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Актуальні дослідження правової та історичної науки (випуск 33)

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10 червня 2021

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08.03.2015 15:37
Автор: Fedchyshyn Yuriy, Research Fellow of the Institute of Financial Law
[Секція 5. Адміністративне право. Адміністративне процесуальне право. Митне та податкове право. Муніципальне право]

Article 2 of the CVD [1] provides that the following transactions shall be subject to VAT :

a. the supply of goods for consideration within the territory of a Member State by a taxable person acting as such;

b. the intra-Community acquisition of goods for consideration within the territory of a Member State by :

i. a taxable person acting as such, or a non-taxable legal person, where the vendor is a taxable person acting as such who is not eligible for the exemption for small enterprises provided for in Articles 282 to 292 and who is not covered by Articles 33 or 36;

ii. in the case of new means of transport, a taxable person, or a non-taxable legal person, whose other acquisitions are not subject to VAT pursuant to Article 3(1), or any other non-taxable person;

iii.  in the case of products subject to excise duty, where the excise duty on the intra-Community acquisition is chargeable, pursuant to Directive 92/12/EEC, within the territory of the Member State, a taxable person, or a non-taxable legal person, whose other acquisitions are not subject to VAT pursuant to Article 3(1);

c. the supply of services for consideration within the territory of a Member State by a taxable person acting as such;

d. the importation of goods.

Articles 2(1)(a) and 2(1)(c) of the CVD apply to the sales of goods and services, while Article 2(1)(b) and 2(1)(d) of the CVD apply to the purchase of the services. Thus, as a general rule, in the former case the liability to charge and account for VAT falls on the seller, and in the latter case falls on the importer or acquirer. The derogations applicable to the list are provided in Article 3 of the CVD. Article 4 of the CVD provides a list of transactions that are specifically excluded from VAT.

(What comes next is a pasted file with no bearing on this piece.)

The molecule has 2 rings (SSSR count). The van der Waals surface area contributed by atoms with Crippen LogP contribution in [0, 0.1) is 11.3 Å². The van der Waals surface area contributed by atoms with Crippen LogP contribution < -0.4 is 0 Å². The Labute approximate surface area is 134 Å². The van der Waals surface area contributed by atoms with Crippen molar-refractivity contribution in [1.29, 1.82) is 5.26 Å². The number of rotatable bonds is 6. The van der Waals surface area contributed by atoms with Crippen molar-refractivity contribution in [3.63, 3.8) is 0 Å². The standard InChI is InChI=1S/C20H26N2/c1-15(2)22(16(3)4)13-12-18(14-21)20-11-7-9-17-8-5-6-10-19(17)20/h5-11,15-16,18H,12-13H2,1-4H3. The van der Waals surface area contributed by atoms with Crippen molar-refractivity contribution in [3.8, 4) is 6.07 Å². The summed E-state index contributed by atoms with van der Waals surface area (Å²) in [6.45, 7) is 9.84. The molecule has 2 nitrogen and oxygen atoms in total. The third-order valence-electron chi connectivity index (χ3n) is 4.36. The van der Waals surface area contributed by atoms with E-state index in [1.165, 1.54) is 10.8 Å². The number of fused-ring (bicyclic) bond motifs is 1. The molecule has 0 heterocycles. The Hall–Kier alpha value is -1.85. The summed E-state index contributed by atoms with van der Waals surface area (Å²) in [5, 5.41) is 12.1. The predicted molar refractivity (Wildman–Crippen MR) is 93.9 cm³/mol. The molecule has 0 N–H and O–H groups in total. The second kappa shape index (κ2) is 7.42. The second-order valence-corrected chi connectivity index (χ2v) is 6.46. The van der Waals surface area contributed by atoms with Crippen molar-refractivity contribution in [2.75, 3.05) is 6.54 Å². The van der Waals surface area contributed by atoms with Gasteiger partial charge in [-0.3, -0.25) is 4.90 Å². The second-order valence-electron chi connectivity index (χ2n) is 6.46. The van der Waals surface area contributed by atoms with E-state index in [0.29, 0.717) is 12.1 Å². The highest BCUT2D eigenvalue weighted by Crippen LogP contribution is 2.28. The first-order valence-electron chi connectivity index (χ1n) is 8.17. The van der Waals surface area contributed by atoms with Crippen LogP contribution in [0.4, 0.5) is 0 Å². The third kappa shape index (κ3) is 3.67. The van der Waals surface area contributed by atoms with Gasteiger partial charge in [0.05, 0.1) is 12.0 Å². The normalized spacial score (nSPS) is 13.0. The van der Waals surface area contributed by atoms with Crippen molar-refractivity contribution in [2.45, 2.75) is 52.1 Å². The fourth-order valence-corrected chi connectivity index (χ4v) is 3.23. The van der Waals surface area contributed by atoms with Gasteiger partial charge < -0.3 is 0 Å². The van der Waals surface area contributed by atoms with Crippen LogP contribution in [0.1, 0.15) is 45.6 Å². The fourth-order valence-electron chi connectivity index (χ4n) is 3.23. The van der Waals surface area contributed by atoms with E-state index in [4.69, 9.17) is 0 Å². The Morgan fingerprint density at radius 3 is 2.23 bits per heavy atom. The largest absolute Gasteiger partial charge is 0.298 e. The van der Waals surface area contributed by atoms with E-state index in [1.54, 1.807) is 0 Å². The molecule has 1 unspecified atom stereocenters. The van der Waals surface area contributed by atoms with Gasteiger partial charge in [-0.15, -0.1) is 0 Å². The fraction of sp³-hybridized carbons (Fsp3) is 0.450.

It should also be noted that some Member States impose VAT on the transactions that are not covered by the Article 2 of the CVD. Usually this is the case with transactions that are exempt with deduction (see Article 169(b) of the CVD). The reason for this is merely technical, since some Member States refer to those transactions in the same manner as the CVD (thus treating them as «exempt with deduction»), and some Member States refer to them as to the transactions subject to VAT, but at a 0% rate (thus they are «zero-rated»). This does not lead to any distortions, since economically both definitions result in the same VAT treatment. The only potential difference is possible in statistical and/or reporting information, because if transaction is classified as «exempt with deduction», in the administrative and statistical reports it belongs to the section of exempt supplies, and if the transaction is classified as «zero-rated», it may fall within the category of reduced rates. In some Member States the «zero rate» is rather classified as something separate from both the reduced rates and exemptions (e.g. in the United Kingdom).

The rule in Article 2(1)(a) provides a general definition of the treatment of supply of goods as a taxable transaction. The details of this rule are defined further in the CVD. A particular attention should be focused on the term «for consideration». The CVD does not specifically define this term, so references should be made to the 

The intra-Community acquisition of goods was designed as one of the steps towards the transitional system of VAT in the EU. The term «intra-Community» means the transactions that occur between different Member States [2]. It substitutes the imports to one Member State from another. Likewise, the export to one Member State from another Member State is referred to as the «intra-Community supply». The main reason for implementing the rules on intra-Community acquisition of goods was the abolishment of the border control within the EU after its formation in 1993 [3].